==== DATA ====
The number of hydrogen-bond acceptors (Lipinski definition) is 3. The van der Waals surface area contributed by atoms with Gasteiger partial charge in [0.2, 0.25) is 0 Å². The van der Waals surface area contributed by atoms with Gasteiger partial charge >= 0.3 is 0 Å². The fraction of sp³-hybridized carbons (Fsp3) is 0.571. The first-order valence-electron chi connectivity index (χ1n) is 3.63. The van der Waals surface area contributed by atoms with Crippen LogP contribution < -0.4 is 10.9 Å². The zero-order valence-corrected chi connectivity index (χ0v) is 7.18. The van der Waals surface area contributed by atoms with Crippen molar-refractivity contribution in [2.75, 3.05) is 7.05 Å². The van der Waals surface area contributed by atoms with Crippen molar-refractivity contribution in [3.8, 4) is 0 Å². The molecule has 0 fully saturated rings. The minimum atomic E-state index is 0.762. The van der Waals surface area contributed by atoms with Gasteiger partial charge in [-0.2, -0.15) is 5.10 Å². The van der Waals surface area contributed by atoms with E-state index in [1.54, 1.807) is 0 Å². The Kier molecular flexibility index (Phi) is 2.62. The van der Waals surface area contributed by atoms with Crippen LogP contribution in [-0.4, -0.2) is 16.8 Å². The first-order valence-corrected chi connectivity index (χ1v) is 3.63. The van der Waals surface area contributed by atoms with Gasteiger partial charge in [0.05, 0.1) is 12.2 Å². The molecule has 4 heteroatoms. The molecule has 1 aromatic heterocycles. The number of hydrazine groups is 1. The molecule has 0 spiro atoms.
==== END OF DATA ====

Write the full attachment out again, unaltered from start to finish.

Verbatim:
The number of hydrogen-bond acceptors (Lipinski definition) is 3. The van der Waals surface area contributed by atoms with Gasteiger partial charge in [0.2, 0.25) is 0 Å². The van der Waals surface area contributed by atoms with Gasteiger partial charge >= 0.3 is 0 Å². The fraction of sp³-hybridized carbons (Fsp3) is 0.571. The first-order valence-electron chi connectivity index (χ1n) is 3.63. The van der Waals surface area contributed by atoms with Crippen LogP contribution < -0.4 is 10.9 Å². The zero-order valence-corrected chi connectivity index (χ0v) is 7.18. The van der Waals surface area contributed by atoms with Crippen molar-refractivity contribution in [2.75, 3.05) is 7.05 Å². The van der Waals surface area contributed by atoms with Crippen molar-refractivity contribution in [3.8, 4) is 0 Å². The molecule has 0 fully saturated rings. The minimum atomic E-state index is 0.762. The van der Waals surface area contributed by atoms with Gasteiger partial charge in [-0.2, -0.15) is 5.10 Å². The van der Waals surface area contributed by atoms with E-state index in [1.54, 1.807) is 0 Å². The Kier molecular flexibility index (Phi) is 2.62. The van der Waals surface area contributed by atoms with Crippen LogP contribution in [-0.4, -0.2) is 16.8 Å². The first-order valence-corrected chi connectivity index (χ1v) is 3.63. The van der Waals surface area contributed by atoms with Gasteiger partial charge in [0.05, 0.1) is 12.2 Å². The molecule has 4 heteroatoms. The molecule has 1 aromatic heterocycles. The number of hydrazine groups is 1. The molecule has 0 spiro atoms.